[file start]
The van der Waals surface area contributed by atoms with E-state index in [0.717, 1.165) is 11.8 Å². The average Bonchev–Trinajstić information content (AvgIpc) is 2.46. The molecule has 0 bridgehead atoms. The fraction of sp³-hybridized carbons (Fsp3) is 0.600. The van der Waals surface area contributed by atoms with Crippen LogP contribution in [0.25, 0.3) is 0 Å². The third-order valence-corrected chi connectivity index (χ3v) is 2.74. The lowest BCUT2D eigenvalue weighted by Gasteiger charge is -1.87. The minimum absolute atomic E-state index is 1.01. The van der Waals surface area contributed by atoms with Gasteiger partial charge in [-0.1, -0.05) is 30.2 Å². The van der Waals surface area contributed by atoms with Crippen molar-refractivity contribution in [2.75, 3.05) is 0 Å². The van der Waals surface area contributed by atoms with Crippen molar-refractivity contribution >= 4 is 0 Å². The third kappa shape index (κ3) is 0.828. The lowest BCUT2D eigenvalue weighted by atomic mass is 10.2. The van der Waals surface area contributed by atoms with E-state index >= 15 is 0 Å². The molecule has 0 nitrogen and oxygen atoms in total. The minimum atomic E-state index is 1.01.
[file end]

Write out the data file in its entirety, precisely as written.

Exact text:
The van der Waals surface area contributed by atoms with E-state index in [0.717, 1.165) is 11.8 Å². The average Bonchev–Trinajstić information content (AvgIpc) is 2.46. The molecule has 0 bridgehead atoms. The fraction of sp³-hybridized carbons (Fsp3) is 0.600. The van der Waals surface area contributed by atoms with Crippen LogP contribution in [0.25, 0.3) is 0 Å². The third-order valence-corrected chi connectivity index (χ3v) is 2.74. The lowest BCUT2D eigenvalue weighted by Gasteiger charge is -1.87. The minimum absolute atomic E-state index is 1.01. The van der Waals surface area contributed by atoms with Gasteiger partial charge in [-0.1, -0.05) is 30.2 Å². The van der Waals surface area contributed by atoms with Crippen molar-refractivity contribution in [2.75, 3.05) is 0 Å². The van der Waals surface area contributed by atoms with Crippen molar-refractivity contribution >= 4 is 0 Å². The third kappa shape index (κ3) is 0.828. The lowest BCUT2D eigenvalue weighted by atomic mass is 10.2. The van der Waals surface area contributed by atoms with E-state index >= 15 is 0 Å². The molecule has 0 nitrogen and oxygen atoms in total. The minimum atomic E-state index is 1.01.